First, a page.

Published December 20, 2005
A modest success on prime-time, NBC's quirky show "The Office" may have found its niche online.
Following in Disney's footsteps, NBC Universal earlier this month made 11 series available for downloading at $1.99 per episode from Apple's iTunes Music Store.
"The Office," starring Steve Carell ("The 40-Year-Old Virgin"), was chief among them, getting plenty of promotion on the front page of the iTunes desktop application.
Once downloaded, episodes can be viewed on Apple's newly released video iPod, which sells for $299 to $399.
The cult fave quickly became one of the service's top downloads. In fact, the Dec. 6 Christmas episode (repeated on Dec. 20), which uncoincidentally features members of the Dunder Mifflin Paper Co.'s staff vying for a video iPod during a disastrous holiday gift swap, is No. 1 on the list, beating such popular offerings as ABC's "Desperate Housewives" and "Lost."
And after only a week of offering the service, "The Office" already makes up eight of iTunes' top 20 video downloads.
The series, which features self-important boss Michael (Carell) attempting to preside mostly over an indifferent staff, definitely appeals to a younger, edgier audience.
Among adults 18 to 49 years old, the audience share that advertisers target, "The Office" is 31st in primetime, but the show ranks 15th among men 18 to 34 years old.
And the show ranks second only to "Will & Grace" among upscale households that earn $100,000 or more annually.
The show has used the Internet in its behalf in other ways.
After the Christmas episode, fans were encouraged to send each other Dunder Mifflin-branded e-Cards from the show's Web site. That marketing move increased Web traffic three-fold, Manzi says.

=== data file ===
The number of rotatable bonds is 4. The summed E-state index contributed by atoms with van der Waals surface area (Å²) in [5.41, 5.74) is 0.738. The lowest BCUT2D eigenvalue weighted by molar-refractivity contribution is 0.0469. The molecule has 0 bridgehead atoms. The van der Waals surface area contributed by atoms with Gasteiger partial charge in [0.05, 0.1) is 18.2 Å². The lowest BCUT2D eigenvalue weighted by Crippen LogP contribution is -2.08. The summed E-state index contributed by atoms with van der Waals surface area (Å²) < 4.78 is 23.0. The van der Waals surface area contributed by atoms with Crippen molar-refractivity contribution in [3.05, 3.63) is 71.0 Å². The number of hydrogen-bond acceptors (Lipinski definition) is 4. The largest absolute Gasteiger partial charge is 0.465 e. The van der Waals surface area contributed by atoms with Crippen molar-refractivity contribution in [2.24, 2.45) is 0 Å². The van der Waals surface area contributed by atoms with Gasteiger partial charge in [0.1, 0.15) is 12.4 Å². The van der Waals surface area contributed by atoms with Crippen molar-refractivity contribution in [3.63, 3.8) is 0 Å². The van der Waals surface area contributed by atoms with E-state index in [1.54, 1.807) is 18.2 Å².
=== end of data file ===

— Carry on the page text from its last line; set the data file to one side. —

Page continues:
While there, viewers can also vote for their favorite Dunder Mifflin Christmas party photo, taken by Michael (most of which are bad, in the great tradition of all awkward holiday office parties).
Conventional wisdom used to say that making primetime shows available in other formats would steal viewers from the broadcast network, but TV executives have realized that audiences and advertising dollars have migrated online, so they need to be there too.
"What we're doing now on the Apple platform is offering consumers a new way to sample TV shows," says Frederick Huntsberry, president of NBC Universal Television Distribution & Universal Pictures Group International Operations. "They can catch up, and become part of that social experience of watching shows when everyone else is watching."
Come January, NBC is moving "The Office" and "My Name is Earl" over to Thursdays in attempt to rebuild the Must-See TV dynasty that crumbled when "Friends" waved good-bye.
"We think the time is right to recapture our tradition of great comedy on Thursday," Manzi says. "Our research has shown that viewers are really hungering for a comedy block."
Well, at least a funny comedy block: NBC's "Joey" has not fared well at 8 p.m. and NBC is putting the show on hiatus.
Starting Jan. 5, the line-up will be "Will & Grace" at 8 p.m., followed by the new "Four Kings" at 8:30 p.m., and "Earl" and "The Office" at 9 and 9:30 p.m., respectively. "ER" remains on at 10 p.m.